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J Physiol. 2002 Oct 1;544(Pt 1):107-12.

Nicotinic acid adenine dinucleotide phosphate (NAADP) is present at micromolar concentrations in sea urchin spermatozoa.

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Department of Pharmacology, Tennis Court Road, Cambridge CB2 1PD, UK.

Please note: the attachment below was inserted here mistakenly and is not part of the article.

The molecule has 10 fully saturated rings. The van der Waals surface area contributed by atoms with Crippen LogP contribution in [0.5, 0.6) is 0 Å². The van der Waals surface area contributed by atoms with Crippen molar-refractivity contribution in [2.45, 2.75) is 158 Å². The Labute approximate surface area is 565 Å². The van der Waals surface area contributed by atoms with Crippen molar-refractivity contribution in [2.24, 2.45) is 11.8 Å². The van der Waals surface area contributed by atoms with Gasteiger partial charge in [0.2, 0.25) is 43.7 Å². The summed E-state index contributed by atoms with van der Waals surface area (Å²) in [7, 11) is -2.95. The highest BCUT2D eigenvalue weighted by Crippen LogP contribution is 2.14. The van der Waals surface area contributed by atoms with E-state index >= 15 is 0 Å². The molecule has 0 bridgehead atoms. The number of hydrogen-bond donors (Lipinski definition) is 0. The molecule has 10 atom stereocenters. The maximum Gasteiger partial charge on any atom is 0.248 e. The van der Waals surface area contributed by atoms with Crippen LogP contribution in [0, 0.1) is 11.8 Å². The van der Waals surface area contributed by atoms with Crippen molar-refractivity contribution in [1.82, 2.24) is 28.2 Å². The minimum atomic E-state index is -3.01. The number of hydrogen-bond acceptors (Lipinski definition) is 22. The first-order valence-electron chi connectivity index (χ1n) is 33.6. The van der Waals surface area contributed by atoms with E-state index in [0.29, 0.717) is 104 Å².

Nicotinic acid adenine dinucleotide phosphate (NAADP) has been shown to induce Ca(2+) release in numerous cellular models, ranging from marine invertebrates to mammals. However, endogenous levels of this pyridine dinucleotide have yet to be demonstrated. In the sea urchin egg, NAADP receptors are abundant but have the peculiarity of being inactivated at low concentrations (picomolar) and activated at higher concentrations (nanomolar) which apparently rules out any possibility of the receptor being activated by concentration rises induced by a slow enzymatic formation in the cytosol. One of the most important events of fertilization is a Ca(2+) transient in the egg, which leads to egg activation. The mechanisms which underlie the transient are still unclear and several theories persist including the existence of a sperm receptor and that soluble factors may pass from the sperm to the egg cytosol. We have investigated the possibility that NAADP might be present in sperm. Indeed, we found that sea water-activated spermatozoa are able to synthesize NAADP and that sperm extracts contain micromolar concentrations of the messenger. Although it is unlikely that NAADP alone mediates the fertilization wave, our data suggest that transfer of NAADP from spermatozoa to egg may play a role in this phenomenon.

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